Bachelor’s programs in psychology provide degree seekers with an overarching understanding of the many different branches and subdisciplines of the field. While programs at this level do not typically allow for specialization, students get a good sense of different methodologies and frameworks. Common courses may include cognitive psychology, developmental psychology, psychology of women, social psychology and industrial/organizational psychology. To practice psychology, individuals must at minimum possess master’s degrees, although most call for a doctoral diploma. Individuals who want to use their four-year degrees typically find roles as researchers, case managers, sales directors, training managers, psychiatric technicians or school counselors.
Individuals pursuing degrees in this arena typically focus on aeronautical, civil, chemical, electrical or mechanical engineering while in school. Each of these programs provides the baseline knowledge needed to take on entry-level roles upon graduation — some of which provide six-figure salaries. Other types of engineering include environmental, electrical, biomedical, industrial and nuclear, although some of these may require advanced study. While some students plan to use their engineering knowledge directly in the field, others decide to work towards managerial and/or leadership roles that require administrative skills.
For individuals who enjoy communicating information to others, bachelor’s degrees in journalism or communication offer many options when it comes to professional paths. While in school, learners cover topics such as communication strategies, public relations, journalistic ethics, communication theories and different styles of writing. After graduating, they qualify for roles as newspaper and digital media writers, investigative journalists, communication coordinators and press secretaries. They can find work in the for-profit, nonprofit and governmental worlds.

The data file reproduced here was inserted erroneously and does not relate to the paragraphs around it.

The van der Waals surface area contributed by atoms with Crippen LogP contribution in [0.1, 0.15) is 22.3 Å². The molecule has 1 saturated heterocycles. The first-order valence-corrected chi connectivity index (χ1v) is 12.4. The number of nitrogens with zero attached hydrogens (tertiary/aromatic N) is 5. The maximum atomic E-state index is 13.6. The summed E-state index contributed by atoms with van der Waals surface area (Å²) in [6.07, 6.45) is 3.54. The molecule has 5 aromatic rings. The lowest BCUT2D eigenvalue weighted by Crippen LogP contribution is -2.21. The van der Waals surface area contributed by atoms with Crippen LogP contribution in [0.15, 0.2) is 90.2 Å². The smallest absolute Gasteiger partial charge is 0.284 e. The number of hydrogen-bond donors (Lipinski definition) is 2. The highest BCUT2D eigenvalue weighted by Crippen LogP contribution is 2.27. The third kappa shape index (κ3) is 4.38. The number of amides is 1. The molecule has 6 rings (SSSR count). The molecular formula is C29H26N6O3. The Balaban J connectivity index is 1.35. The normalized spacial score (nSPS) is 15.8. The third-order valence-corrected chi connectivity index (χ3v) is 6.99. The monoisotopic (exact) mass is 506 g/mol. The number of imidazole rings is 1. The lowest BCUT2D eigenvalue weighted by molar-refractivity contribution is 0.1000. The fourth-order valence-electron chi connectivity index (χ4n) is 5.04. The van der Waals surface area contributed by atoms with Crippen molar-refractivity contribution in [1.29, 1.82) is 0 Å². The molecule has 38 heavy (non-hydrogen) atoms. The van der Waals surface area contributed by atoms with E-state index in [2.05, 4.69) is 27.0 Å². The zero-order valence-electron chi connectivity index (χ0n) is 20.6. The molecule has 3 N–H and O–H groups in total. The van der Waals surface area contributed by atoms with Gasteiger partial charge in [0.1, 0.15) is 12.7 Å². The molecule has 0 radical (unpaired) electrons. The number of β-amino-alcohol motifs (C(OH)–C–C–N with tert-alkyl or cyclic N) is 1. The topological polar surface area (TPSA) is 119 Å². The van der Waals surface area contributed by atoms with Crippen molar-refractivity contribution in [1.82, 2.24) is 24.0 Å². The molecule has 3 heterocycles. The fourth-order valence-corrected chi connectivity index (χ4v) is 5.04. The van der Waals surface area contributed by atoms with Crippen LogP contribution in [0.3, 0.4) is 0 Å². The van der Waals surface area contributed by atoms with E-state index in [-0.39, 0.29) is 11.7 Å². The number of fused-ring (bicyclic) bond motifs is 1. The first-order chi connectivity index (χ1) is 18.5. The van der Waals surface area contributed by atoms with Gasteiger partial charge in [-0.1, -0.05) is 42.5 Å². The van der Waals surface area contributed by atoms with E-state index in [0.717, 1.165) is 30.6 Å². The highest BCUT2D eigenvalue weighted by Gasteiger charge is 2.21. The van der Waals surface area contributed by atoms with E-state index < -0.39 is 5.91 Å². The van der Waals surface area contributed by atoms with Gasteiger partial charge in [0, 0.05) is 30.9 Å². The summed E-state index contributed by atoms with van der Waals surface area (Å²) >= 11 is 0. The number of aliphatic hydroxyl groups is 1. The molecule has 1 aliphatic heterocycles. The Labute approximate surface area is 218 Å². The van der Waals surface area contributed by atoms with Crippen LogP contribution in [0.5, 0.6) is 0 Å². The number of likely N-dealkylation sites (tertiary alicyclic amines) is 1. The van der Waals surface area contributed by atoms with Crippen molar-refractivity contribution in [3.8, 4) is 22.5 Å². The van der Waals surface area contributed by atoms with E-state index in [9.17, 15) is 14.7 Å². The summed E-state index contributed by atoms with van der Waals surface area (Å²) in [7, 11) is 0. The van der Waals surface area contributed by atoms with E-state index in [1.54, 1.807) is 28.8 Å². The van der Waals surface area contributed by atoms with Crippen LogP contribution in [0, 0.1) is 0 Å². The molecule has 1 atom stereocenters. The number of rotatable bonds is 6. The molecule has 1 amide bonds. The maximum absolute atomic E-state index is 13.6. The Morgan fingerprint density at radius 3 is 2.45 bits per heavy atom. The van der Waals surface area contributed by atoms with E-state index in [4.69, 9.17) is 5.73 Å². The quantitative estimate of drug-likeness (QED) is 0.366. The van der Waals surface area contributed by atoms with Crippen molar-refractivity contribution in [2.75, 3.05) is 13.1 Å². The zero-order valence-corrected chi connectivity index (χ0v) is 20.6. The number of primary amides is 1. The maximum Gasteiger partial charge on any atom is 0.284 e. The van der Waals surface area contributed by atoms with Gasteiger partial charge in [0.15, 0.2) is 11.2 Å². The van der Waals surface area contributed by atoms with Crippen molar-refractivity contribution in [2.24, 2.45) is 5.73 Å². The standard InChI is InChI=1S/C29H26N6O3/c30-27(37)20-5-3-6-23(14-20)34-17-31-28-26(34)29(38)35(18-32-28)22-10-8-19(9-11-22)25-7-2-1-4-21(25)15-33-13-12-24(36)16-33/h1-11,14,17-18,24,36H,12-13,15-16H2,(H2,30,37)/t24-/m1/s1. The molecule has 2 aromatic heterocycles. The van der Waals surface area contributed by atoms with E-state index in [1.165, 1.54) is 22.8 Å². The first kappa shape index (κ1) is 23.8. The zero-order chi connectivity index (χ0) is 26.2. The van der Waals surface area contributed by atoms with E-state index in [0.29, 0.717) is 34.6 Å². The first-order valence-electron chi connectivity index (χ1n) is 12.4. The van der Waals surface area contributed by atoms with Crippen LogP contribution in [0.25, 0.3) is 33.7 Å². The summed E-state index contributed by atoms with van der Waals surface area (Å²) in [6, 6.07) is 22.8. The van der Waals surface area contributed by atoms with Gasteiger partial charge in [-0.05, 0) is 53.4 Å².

Computer and information sciences provides a perennially popular path for individuals who enjoy working with hardware and software and who want to earn higher-than-average salaries. Roles for graduates of bachelor’s programs include computer network architects, computer programmers, computer systems analysts, database administrators, information security analysts and software developers. According to the Bureau of Labor Statistics, all of these positions are set to grow in the coming years. Depending on their chosen areas of focus, students cover topics such as network security, coding languages, IT ethics, app development and the user experience.
Business Insider offers some ways students can figure out if they’re studying the wrong topics — including signs that you might not otherwise consider.
Vista College reviews some of the ways students can assess their courses of study to know whether they fit with students’ goals and lifestyles.
Huffington Post shares this insightful article from Gianna Sen-Gupta about the steps students can take when trying to ensure they study the right subject areas.
The New York Times offers a few unique points of consideration for students who are struggling to define their interests and find majors that align with their wants and needs.
PrepScholar offers this step-by-step article that helps undecided students take concrete steps to narrow their options and find suitable degrees.
Monster answers this question with advice that can help soon-to-graduate students make the most of their educations and transfer what they have learned into other careers.
This CNBC article features wisdom from the Shark Tank host about what students should consider before declaring their majors.
Taking a unique approach, Forbes highlights some of the ways students can use any degree they have gained to find meaningful careers — provided they do some important legwork along the way.
Inside Higher Ed takes a look at some of the places students can go if they’re unsure how to choose their majors and want some advice.